In this instance there were only three elephants--a large bull, with a mother and her young one, or what we call a 'poonchy.' On entering the korrakan field we distinctly heard them breaking the boughs at no great distance. We waited for some time to see if they would return to the field; but they apparently were aware of some impending danger, as they did not move from their strong position. This was a cunning family of elephants, as they had retreated 'down wind,' and the jungle being so thick that we could with difficulty follow even upon their track, made it very doubtful whether we should kill them.

We cautiously entered. It was one mass of thorns, and we were shortly compelled to crawl upon our hands and knees. This was arduous work, as we had great difficulty in carrying the guns so as to avoid the slightest noise. I was leading the way, and could distinctly hear the rustling of the leaves as the elephants moved their ears. We were now within a few feet of them, but not an inch of their bodies could be seen, so effectually were they hidden by the thick jungle. Suddenly we heard the prolonged wh-r-r, wh-r-r-r-r-r, as one of the elephants winded us: the shrill trumpet sounded in another direction, and the crash through the jungle took place which nothing but an elephant can produce. In such dense jungle, where the elephants are invisible, this crash is most exciting if close at hand, as in the present instance.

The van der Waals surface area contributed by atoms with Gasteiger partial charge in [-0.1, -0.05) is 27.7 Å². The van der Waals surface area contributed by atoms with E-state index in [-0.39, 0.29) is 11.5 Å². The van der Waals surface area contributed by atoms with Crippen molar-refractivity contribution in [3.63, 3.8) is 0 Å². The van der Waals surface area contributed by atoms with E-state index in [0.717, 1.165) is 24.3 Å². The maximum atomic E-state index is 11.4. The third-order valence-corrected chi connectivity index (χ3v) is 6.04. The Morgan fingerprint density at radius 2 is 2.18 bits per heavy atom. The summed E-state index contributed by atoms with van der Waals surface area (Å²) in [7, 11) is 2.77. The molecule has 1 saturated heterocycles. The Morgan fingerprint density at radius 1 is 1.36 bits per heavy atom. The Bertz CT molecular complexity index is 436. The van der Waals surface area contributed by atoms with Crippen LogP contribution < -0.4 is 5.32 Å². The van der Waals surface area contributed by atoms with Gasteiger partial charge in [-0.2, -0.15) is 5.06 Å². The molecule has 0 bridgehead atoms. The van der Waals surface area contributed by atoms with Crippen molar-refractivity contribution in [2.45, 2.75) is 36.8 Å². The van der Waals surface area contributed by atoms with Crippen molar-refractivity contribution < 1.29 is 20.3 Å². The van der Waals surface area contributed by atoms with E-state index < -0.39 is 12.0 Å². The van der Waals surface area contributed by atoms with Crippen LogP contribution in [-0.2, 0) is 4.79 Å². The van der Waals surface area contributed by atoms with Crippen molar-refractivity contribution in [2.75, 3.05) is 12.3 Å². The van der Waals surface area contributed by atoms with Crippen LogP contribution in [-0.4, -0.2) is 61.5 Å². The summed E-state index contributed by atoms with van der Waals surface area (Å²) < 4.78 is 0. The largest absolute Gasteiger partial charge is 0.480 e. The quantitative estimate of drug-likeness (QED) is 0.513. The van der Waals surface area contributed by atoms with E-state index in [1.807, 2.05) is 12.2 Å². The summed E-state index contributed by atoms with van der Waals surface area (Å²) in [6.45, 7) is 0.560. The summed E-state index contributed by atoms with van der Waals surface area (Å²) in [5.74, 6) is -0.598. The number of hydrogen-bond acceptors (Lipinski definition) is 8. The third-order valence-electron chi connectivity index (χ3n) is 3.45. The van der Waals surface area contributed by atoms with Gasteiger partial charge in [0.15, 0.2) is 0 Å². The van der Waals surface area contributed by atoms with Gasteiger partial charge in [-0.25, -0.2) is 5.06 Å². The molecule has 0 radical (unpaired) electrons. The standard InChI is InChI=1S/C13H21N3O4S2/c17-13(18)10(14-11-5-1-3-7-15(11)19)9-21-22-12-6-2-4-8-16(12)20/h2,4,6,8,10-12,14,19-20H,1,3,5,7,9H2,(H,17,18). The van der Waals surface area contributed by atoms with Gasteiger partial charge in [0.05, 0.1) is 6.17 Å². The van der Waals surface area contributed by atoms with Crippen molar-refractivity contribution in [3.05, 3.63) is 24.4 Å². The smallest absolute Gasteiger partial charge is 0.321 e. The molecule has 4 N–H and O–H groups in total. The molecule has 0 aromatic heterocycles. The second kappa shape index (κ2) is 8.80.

It is at the first burst impossible to tell whether the elephant is coming at you or rushing away. In either case it is extremely dangerous, as these chena jungles are almost devoid of trees; thus there is no cover of sufficient strength to protect a man should he attempt to jump on one side, and he may even be run over by accident.